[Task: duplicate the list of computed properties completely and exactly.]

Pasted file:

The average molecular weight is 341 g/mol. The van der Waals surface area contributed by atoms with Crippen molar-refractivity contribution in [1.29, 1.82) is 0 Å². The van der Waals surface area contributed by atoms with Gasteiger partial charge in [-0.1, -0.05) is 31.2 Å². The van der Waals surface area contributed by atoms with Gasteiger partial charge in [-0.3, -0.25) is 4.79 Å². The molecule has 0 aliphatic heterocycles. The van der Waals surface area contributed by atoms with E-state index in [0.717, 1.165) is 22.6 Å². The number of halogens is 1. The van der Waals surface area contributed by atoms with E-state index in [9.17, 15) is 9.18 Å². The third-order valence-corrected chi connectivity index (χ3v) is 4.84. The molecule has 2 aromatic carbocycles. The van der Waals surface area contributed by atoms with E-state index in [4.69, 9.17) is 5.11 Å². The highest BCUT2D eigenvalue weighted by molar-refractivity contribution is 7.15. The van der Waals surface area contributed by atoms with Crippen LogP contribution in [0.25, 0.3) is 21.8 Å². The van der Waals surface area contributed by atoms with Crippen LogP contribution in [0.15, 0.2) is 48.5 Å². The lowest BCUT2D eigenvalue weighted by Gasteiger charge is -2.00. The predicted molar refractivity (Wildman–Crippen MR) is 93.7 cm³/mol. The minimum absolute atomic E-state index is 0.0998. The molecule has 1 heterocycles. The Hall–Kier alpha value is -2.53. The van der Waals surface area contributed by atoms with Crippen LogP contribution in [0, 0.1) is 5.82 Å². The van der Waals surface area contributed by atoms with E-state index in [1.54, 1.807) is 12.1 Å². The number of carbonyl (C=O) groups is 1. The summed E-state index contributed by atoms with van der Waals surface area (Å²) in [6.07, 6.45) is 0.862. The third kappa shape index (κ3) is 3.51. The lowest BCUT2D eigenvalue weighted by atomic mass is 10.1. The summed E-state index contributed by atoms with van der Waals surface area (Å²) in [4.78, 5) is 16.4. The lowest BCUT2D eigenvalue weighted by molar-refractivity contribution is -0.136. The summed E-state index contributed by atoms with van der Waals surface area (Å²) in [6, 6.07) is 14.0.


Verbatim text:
The average molecular weight is 341 g/mol. The van der Waals surface area contributed by atoms with Crippen molar-refractivity contribution in [1.29, 1.82) is 0 Å². The van der Waals surface area contributed by atoms with Gasteiger partial charge in [-0.1, -0.05) is 31.2 Å². The van der Waals surface area contributed by atoms with Gasteiger partial charge in [-0.3, -0.25) is 4.79 Å². The molecule has 0 aliphatic heterocycles. The van der Waals surface area contributed by atoms with E-state index in [0.717, 1.165) is 22.6 Å². The number of halogens is 1. The van der Waals surface area contributed by atoms with E-state index in [9.17, 15) is 9.18 Å². The third-order valence-corrected chi connectivity index (χ3v) is 4.84. The molecule has 2 aromatic carbocycles. The van der Waals surface area contributed by atoms with E-state index in [4.69, 9.17) is 5.11 Å². The highest BCUT2D eigenvalue weighted by molar-refractivity contribution is 7.15. The van der Waals surface area contributed by atoms with Crippen LogP contribution in [0.25, 0.3) is 21.8 Å². The van der Waals surface area contributed by atoms with Crippen LogP contribution in [0.15, 0.2) is 48.5 Å². The lowest BCUT2D eigenvalue weighted by Gasteiger charge is -2.00. The predicted molar refractivity (Wildman–Crippen MR) is 93.7 cm³/mol. The minimum absolute atomic E-state index is 0.0998. The molecule has 1 heterocycles. The Hall–Kier alpha value is -2.53. The van der Waals surface area contributed by atoms with Crippen LogP contribution in [0, 0.1) is 5.82 Å². The van der Waals surface area contributed by atoms with E-state index in [1.54, 1.807) is 12.1 Å². The number of carbonyl (C=O) groups is 1. The summed E-state index contributed by atoms with van der Waals surface area (Å²) in [6.07, 6.45) is 0.862. The third kappa shape index (κ3) is 3.51. The lowest BCUT2D eigenvalue weighted by atomic mass is 10.1. The summed E-state index contributed by atoms with van der Waals surface area (Å²) in [4.78, 5) is 16.4. The lowest BCUT2D eigenvalue weighted by molar-refractivity contribution is -0.136. The summed E-state index contributed by atoms with van der Waals surface area (Å²) in [6, 6.07) is 14.0.